2. Write the scene setting (place, time, stuff, and characters)
3. Imagine the output, creative elements, plot, telic flaw resolution (climax) and develop the tension and release.
4. Write the scene using the output and creative elements to build the tension.
5. Write the release
6. Write the kicker
Today:  The next obvious topic is what do you do with your marketing materials?  I’ve kind of filled you in on this while covering each section and idea in them.  Therefore, I’m moving on to a new topic, or rather, I’m continuing with developing writing skills.

I’ve written that the major skill sets for the writer are reading and writing—this is true, but there is another general skill set that we usually pull under reading, and that is study. 

Study, next to writing and reading, may be the most important skill set of the author.  Since I just spent five hours researching a single school for the current book I am writing, this may not be far off the mark.  The most important issue is to note the means to study.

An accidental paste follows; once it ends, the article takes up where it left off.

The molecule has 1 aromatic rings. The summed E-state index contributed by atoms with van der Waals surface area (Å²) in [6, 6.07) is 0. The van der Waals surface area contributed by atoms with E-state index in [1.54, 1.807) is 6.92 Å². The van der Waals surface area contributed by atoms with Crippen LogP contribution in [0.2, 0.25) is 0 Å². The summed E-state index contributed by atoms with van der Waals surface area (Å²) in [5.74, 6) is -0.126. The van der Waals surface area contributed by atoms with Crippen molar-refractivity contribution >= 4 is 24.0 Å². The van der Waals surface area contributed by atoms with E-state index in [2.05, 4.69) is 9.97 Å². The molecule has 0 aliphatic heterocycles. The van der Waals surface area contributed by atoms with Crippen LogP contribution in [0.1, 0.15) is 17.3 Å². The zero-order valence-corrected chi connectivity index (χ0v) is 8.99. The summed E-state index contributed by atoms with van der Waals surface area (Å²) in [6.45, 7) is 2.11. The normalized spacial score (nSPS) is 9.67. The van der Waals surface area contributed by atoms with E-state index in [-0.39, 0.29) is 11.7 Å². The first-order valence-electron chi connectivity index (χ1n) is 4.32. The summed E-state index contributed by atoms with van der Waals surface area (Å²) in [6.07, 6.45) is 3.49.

First, the importance of study.  An inexperienced author might ask, why spend hours researching a school for a novel—just make one up?  You can certainly, “just make one up,” and when I was a younger writer or rather a less experienced writer, that’s just what I would do—to a degree.

One of the major characteristics of my writing is realism.  Since I set my novels in time and space but provide a supernatural twist in them, the historical and factual parts of them have become a characteristic of my writing.  I use real places, events, and people and fit my novels directly into the real world.  My obstinacy and care in this should be obvious.  Since I incorporate a supernatural twist in my writing, I wish the rest to fit perfectly and whole into the fabric of the real world—this makes my writing more realistic and makes the supernatural seem to be part of the real world.  This is the effect I’m trying to achieve.  I’d like my readers to be unaware that the touches of supernatural I incorporate are anything abnormal or odd.  I use this as part of the suspension of disbelief in my writing.